Evaluation of Course Design

The nursing and theology programs have developed a modified version of the SHC student rating instruction (SRI). For example, Dr. Carmody (Theology) added additional questions to his SRI to obtain feedback on his course design. In particular, he asked whether the narrated PowerPoints and audio files were helpful; student responses for this question ranged from 4.85 to 5.0. He incorporates pertinent student feedback into the redesign of his course. For example, he implemented the following students’ requests: no discussions the week of the face-to-face seminar or the week final papers were due.

What are other ways to engage learners?

Learner Strategies

Provide students with strategies and tips on how to learn the content. Include bad examples of study habits that do not yield results for long-term memory (e.g., cramming for a test). Metacognition is becoming aware of how you learn. Fr. Viscardi is a proponent of metacognitive strategies because it aligns with Ignatian pedagogy through context, action, and reflection. Share how these strategies build their brain’s schema on the topic and its relation to other subjects for long-term memory. See Dr. Rogers’ Student Learning Organizer of Metacognitive Strategies on the Learning Strategies tab. It is shared in the LEAP lab with freshmen at SHC. However, it is not explicitly addressed and not all students may be familiar with it. Also, see the list of cognitive strategies to share with students on that tab. The difference between metacognitive and cognitive being meta-awareness versus concreteness respectively. Most students are likely familiar with the structural cognitive ones such as creating a concept map.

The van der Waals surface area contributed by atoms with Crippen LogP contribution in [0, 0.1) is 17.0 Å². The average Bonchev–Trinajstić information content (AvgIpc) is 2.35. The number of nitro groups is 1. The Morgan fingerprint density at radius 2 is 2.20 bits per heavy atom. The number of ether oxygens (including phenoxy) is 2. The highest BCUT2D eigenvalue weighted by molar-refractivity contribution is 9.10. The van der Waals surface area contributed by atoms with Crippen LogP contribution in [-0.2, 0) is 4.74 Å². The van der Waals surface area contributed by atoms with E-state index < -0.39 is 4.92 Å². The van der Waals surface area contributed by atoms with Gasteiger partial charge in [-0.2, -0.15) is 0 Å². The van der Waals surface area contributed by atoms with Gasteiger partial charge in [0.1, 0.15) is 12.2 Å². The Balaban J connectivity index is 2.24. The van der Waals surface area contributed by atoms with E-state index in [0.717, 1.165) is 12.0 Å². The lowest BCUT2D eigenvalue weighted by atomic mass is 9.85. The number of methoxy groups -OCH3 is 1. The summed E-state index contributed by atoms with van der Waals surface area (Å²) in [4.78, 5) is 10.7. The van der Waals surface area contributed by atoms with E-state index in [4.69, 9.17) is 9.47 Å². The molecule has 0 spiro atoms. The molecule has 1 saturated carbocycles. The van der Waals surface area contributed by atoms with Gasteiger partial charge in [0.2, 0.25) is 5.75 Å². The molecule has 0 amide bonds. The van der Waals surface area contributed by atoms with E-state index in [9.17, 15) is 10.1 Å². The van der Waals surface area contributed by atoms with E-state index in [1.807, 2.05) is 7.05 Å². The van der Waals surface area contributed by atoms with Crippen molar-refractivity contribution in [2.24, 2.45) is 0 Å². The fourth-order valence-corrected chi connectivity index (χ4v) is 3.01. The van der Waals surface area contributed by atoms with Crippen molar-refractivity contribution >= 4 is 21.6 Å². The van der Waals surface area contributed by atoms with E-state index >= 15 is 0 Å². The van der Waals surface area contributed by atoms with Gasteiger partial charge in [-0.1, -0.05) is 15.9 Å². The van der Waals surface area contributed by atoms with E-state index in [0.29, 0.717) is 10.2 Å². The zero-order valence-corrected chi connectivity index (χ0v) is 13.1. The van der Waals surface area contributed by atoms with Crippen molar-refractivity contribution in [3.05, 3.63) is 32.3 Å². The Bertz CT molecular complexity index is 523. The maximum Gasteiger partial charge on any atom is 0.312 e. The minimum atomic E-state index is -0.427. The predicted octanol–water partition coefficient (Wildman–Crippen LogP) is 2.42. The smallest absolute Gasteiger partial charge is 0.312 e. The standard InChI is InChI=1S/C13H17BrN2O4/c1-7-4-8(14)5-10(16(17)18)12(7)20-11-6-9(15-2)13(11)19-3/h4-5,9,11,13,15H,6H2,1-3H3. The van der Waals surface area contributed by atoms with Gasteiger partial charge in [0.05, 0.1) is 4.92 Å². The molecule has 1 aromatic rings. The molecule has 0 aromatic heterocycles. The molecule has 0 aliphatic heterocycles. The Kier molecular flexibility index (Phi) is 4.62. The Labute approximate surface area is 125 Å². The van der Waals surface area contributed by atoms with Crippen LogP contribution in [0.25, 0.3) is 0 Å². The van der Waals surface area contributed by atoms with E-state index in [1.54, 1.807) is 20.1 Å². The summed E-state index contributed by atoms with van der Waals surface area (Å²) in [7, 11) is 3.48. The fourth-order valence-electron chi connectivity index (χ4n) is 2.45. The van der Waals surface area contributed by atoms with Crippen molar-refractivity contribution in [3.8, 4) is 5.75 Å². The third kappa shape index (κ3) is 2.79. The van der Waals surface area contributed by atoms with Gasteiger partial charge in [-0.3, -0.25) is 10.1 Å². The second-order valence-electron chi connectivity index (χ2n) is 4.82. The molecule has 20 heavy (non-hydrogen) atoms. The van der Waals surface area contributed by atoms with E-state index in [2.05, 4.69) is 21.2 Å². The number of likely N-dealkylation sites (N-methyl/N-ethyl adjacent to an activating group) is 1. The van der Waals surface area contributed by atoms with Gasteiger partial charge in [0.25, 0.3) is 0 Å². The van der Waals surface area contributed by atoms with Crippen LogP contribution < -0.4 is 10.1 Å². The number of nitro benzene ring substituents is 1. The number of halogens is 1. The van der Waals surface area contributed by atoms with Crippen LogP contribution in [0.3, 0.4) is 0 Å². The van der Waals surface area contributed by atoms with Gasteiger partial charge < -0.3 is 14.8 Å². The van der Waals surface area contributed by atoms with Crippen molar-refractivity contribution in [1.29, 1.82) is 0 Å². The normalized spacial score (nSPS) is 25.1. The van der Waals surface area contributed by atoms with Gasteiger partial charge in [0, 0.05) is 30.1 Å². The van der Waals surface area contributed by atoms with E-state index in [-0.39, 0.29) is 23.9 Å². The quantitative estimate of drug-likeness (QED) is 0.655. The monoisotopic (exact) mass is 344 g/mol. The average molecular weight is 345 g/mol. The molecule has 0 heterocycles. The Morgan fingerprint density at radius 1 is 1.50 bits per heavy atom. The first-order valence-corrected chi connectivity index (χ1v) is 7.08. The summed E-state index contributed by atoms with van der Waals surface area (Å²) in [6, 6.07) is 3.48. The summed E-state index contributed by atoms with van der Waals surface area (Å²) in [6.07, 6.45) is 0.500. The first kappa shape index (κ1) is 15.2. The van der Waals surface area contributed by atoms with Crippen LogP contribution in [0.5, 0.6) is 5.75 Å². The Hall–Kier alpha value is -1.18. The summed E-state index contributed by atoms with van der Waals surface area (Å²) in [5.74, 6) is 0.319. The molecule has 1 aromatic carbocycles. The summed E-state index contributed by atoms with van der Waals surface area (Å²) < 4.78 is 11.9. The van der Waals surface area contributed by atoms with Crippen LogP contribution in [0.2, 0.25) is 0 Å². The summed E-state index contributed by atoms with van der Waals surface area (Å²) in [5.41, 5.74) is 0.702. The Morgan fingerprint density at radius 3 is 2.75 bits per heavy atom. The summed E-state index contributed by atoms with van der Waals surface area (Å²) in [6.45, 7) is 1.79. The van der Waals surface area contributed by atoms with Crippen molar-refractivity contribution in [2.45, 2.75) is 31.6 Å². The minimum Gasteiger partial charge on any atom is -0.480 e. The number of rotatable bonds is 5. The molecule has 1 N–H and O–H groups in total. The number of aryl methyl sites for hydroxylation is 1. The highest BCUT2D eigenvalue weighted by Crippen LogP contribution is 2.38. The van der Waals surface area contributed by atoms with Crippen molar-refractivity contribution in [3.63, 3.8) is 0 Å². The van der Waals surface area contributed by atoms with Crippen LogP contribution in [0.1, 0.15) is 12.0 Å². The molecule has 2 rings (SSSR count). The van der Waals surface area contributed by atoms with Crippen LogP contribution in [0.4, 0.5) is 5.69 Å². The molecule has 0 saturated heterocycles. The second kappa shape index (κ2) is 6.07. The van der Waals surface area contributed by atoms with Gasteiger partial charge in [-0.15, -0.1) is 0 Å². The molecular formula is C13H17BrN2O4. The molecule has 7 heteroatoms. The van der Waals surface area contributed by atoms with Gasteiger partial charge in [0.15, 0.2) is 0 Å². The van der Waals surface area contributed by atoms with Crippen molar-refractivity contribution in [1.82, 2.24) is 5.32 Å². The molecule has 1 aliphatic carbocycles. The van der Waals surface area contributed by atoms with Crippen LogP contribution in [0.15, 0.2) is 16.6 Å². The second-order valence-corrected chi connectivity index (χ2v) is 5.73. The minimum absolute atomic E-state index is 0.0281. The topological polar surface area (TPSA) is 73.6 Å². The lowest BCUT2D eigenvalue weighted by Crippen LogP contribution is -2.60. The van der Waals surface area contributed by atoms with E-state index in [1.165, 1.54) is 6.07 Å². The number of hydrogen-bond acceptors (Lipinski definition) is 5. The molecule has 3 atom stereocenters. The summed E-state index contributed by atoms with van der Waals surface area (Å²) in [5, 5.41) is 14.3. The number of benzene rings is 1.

References

Bransford, J. D., Brown A. L., & Cocking R. R. (1999). How people learn: Brain, mind, experience, and school. Washington, DC: National Academy Press.

Bruning, R. H., Schraw, G. J., & Norby, M. M. (2011). Cognitive psychology and instruction. New York, NY: Pearson.

Dweck, C. (2009). Developing Growth Mindsets: How Praise Can Harm, and How To Use it Well. [Presentation]. Paper presented at the Scottish Learning Festival, Glasgow. Retrieved from http://www.educationscotland.gov.uk/video/c/video_tcm4565678.asp

Ericsson, K. A. (1996). The acquisition of expert performance. In K. A. Ericsson (Ed.), The road to excellence: The acquisition of expert performance in the arts, science, sports, and games (pp. 1- 50). Mahwah, NJ: Erlbaum.

Ormrod, J. E. (2012). Human learning. Upper Saddle River, NJ: Pearson.

Roediger, H. L. III, & Karpicke, J. D. (2006). The power of testing memory: Basic research and implications for educational practice. Perspectives on Psychological Science, 1, 181-210.

Ward, J. (2010). The student’s guide to cognitive neuroscience. New York, NY: Psychological Press.

West, C.K., Farmer, J.A., & Wolff, P.M. (1991). Instructional design: Implications from cognitive science. Englewood Cliffs, NJ: Prentice Hall.